The Department for Work and Pensions has released its Consultation ‘Pensions Scams: Empowering Trustees and Protecting Members Consultation’ on draft Regulations aimed at curbing the growing risk of pensions scams when transferring between pension schemes. The deadline for consultation responses is 10 June 2021 and the intention is for the Regulations to be in place by Autumn 2021.

All Trustees and administrators will want to note the proposed requirements and the potential impact on transfer processes in the future.

Proposed new conditions on statutory transfer right

Broadly put, the proposal is that in statutory transfer cases, trustees will need to check that:

  1. the receiving scheme is on a “white list”; or
  2. there is a genuine employment link between the member and the receiving scheme; or
  3. for a transfer to a QROPS and the employment link is not established, that the member can establish a residency link by proving they have lived in the overseas jurisdiction for at least six months.

If the transfer does not meet one of the first three conditions, trustees will need to decide if a fourth condition is satisfied, which involves assessing whether any “red flags” or “amber flags” are present.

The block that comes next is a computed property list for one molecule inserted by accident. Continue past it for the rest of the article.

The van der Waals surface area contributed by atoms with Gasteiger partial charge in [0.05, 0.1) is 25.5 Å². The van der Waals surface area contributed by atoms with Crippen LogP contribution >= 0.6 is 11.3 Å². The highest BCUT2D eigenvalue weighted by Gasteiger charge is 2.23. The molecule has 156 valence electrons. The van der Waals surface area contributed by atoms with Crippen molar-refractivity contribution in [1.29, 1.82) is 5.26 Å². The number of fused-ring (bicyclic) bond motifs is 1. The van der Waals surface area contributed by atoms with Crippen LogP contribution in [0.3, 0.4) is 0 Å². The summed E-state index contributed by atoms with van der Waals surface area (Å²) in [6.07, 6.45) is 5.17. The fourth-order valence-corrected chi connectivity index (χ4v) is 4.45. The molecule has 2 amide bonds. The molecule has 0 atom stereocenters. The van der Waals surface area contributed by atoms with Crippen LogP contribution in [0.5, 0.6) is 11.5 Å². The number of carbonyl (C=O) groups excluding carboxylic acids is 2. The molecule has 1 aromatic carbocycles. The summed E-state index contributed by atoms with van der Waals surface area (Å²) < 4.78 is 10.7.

• Trustees can prevent a statutory transfer if there are any red flags (such as the member being offered incentives to transfer, or unsolicited contact to the member from an adviser).
  • Trustees should require members to take expert scams guidance from the Money and Pensions Service if there are amber flags (such as there being a high risk, unregulated investment or high fees in the receiving scheme, or where the investment structures are unclear, complex or overseas).

What does this mean in practice?

The challenge for Trustees (as currently) will be finding the balance between protecting members and not over-doing diligence (and causing delays).

Suzanne Padmore, Partner in our Pensions Disputes team who has steered trustee boards through many complicated transfer requests comments: “Trustees are currently between a rock and hard place when balancing the statutory right to transfers and the risk of scams. It is essential that the proposed regulations provide a clear framework of circumstances in which a right to a statutory transfer will not arise, so that trustees can confidently make decisions to protect members without the risk of subsequent claims. I am concerned that the draft regulations still place a lot of discretion on the trustees to assess the available information, and will watch the consultation with interest to see if there is any more appetite to place more responsibility on the member to make good their right to transfer”.

As now, Trustees will want to ensure they follow good governance and audit procedures to identify potential scams and also to protect themselves should transfers go wrong or members complain about the Trustees’ approach – particularly as the proposals mean that administrators might refer more transfer requests to trustee boards.

Our upcoming newsletter will look at the possible implications in more detail.

If you have any questions on scams, transfer rights or processes, please contact Chris Brown, Director and Suzanne Padmore, Partner.